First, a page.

For the shapefiles, I downloaded the county file of census blocks for each of the cities in my viz. In the case of a city spanning multiple counties, I downloaded the state file instead. In Tableau 10.2, it’s not possible to combine (or “union”) multiple shapefiles into a single data source, so it was necessary to have a single shapefile for each city.
The data comes from the 2010 Census Summary File 1, Table P5, which contains data on race and ethnicity (which for the purposes of the census are two distinct characteristics). It took a few tries to figure out how to use the American FactFinder tool, but once I got the hang of it, compiling a dataset for each city was relatively straightforward.
In Tableau, a simple join on the census block ID gave me a data source for each city.
I created a few calculated measures to give me the percent of the total for each racial/ethnic category (i.e. White, Black, Hispanic, Asian, Other), and another calculated field to return the majority:
For each map in Tableau, I dropped Majority on the Color shelf to colour each census block according to its majority population.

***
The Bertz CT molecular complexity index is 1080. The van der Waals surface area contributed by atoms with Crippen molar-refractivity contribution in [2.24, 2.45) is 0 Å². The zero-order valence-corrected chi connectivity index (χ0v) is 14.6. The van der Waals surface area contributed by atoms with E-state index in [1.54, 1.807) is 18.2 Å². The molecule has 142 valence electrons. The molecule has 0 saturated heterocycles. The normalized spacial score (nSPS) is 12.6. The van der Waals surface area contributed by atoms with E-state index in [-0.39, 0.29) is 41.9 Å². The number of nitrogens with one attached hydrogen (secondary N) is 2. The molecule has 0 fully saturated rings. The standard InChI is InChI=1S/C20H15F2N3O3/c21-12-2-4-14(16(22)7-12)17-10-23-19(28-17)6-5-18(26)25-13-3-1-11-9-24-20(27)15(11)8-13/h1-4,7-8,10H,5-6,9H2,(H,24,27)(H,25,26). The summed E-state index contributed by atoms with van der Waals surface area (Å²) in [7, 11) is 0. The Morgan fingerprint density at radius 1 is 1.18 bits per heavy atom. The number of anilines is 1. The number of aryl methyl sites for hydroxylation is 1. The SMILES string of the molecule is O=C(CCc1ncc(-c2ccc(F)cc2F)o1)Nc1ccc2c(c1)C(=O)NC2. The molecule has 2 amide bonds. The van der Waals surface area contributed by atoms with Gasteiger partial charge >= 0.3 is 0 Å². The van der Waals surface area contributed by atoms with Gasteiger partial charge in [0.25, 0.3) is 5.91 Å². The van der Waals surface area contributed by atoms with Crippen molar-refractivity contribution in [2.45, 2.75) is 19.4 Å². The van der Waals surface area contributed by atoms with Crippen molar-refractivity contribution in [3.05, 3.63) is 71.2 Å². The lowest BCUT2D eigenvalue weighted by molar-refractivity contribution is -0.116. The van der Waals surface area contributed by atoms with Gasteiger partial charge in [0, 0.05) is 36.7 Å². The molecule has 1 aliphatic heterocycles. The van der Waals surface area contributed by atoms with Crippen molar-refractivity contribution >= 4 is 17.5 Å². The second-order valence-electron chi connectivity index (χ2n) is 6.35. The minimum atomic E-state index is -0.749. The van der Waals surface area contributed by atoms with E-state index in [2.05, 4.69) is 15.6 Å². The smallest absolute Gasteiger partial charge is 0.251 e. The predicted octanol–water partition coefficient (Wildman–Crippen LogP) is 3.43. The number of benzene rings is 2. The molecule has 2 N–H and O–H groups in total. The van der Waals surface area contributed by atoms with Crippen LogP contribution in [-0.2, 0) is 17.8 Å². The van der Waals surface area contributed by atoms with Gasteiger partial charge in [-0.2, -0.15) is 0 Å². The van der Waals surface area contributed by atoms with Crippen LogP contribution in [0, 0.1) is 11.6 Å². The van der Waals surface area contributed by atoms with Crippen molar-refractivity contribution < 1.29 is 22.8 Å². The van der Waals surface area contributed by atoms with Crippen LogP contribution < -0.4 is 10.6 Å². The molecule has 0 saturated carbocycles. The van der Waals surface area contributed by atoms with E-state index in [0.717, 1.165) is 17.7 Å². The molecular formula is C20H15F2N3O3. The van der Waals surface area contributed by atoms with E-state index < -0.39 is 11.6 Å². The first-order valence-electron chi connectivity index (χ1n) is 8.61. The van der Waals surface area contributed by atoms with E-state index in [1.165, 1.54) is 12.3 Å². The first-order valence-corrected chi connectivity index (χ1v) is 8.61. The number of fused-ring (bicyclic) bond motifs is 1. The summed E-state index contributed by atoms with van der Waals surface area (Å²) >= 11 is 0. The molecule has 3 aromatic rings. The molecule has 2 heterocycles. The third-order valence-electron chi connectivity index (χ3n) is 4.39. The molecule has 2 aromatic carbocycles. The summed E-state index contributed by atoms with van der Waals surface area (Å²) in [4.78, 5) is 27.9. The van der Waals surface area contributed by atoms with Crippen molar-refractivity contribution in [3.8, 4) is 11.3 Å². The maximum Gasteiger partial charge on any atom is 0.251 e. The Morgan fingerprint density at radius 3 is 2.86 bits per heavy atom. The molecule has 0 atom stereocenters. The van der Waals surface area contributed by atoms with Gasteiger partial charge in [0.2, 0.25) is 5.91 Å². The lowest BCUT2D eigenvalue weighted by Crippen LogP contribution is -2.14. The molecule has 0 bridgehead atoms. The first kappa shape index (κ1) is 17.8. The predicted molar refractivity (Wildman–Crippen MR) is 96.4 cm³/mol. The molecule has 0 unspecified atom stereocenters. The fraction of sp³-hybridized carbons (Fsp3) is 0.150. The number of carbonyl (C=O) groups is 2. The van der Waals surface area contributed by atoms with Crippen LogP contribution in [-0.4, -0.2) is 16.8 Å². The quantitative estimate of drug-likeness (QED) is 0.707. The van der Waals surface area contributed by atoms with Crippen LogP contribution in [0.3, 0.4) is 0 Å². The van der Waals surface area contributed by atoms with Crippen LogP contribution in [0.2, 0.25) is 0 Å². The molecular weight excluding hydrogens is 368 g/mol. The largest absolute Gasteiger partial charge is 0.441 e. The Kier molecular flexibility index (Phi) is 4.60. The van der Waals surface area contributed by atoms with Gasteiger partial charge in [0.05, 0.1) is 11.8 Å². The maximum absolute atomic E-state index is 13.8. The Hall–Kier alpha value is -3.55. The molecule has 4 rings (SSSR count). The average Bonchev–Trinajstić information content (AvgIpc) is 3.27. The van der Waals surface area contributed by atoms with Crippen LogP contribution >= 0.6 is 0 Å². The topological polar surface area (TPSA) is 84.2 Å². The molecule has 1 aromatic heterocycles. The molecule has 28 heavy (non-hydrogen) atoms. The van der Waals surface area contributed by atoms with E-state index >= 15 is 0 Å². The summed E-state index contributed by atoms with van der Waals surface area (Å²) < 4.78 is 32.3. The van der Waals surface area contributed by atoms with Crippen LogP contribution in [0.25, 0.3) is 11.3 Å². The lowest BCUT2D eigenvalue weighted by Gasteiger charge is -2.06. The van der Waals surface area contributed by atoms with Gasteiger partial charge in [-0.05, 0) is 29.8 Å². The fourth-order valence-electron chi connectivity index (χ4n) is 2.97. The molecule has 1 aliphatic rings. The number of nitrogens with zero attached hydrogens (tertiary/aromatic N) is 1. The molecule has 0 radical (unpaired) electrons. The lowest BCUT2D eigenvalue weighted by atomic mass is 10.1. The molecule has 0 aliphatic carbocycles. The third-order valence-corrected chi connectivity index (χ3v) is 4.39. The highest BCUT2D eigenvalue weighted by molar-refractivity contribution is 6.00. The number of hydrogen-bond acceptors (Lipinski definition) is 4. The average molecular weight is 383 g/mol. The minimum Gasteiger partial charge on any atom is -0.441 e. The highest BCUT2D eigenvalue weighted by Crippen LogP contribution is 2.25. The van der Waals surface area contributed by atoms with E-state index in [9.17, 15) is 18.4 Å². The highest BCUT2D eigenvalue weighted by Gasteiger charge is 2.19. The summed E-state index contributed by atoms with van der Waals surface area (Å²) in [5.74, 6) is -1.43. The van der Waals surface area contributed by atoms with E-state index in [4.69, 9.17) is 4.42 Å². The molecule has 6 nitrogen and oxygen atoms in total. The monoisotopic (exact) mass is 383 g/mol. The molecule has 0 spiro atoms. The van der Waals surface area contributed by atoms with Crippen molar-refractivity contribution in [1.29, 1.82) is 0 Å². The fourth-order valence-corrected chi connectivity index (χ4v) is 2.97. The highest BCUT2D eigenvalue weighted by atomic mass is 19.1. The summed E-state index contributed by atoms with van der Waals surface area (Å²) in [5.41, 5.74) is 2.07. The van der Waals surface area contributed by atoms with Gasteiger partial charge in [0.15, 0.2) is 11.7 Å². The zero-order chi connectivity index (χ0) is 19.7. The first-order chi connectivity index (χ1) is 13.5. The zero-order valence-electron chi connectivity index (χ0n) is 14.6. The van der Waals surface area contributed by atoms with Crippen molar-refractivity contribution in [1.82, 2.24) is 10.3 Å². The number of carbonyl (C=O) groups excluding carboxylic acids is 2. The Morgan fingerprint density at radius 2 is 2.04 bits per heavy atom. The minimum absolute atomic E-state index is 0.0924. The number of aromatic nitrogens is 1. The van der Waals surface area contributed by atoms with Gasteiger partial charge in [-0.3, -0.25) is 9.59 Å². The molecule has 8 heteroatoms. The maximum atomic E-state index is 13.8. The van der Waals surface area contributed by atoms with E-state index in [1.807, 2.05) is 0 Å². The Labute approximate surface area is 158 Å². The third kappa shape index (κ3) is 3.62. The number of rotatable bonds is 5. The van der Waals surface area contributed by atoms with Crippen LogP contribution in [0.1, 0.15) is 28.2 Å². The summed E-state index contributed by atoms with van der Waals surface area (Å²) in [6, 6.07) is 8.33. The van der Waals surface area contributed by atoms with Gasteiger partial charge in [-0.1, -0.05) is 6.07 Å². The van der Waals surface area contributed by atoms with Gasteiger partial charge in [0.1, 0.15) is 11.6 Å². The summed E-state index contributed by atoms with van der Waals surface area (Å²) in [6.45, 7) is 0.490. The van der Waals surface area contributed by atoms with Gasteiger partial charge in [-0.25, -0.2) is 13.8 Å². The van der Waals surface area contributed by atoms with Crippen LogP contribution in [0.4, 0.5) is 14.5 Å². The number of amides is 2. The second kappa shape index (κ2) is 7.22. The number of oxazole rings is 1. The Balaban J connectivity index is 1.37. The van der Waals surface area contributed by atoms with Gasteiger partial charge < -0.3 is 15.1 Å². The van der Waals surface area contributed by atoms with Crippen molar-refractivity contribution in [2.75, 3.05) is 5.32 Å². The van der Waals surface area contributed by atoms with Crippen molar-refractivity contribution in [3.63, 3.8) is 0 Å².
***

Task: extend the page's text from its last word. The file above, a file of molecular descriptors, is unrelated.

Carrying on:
With the data all sorted out, I proceeded to refine the design, analysis, and storytelling of my viz.
Building the framework
I played around with a few different formats for my viz: should I use a single column? a grid? maybe an actual Tableau story? As an Iron Viz submission, I wanted it to be visually impactful, and so I thought it should fill the screen. I wanted it to have the feel of an infographic or poster. And with geospatial being the central theme, I wanted the maps to be front-and-centre, not an accessory to a bunch of other charts and tables. A grid layout seemed to be the most natural choice, so the question then was how many cities would be enough?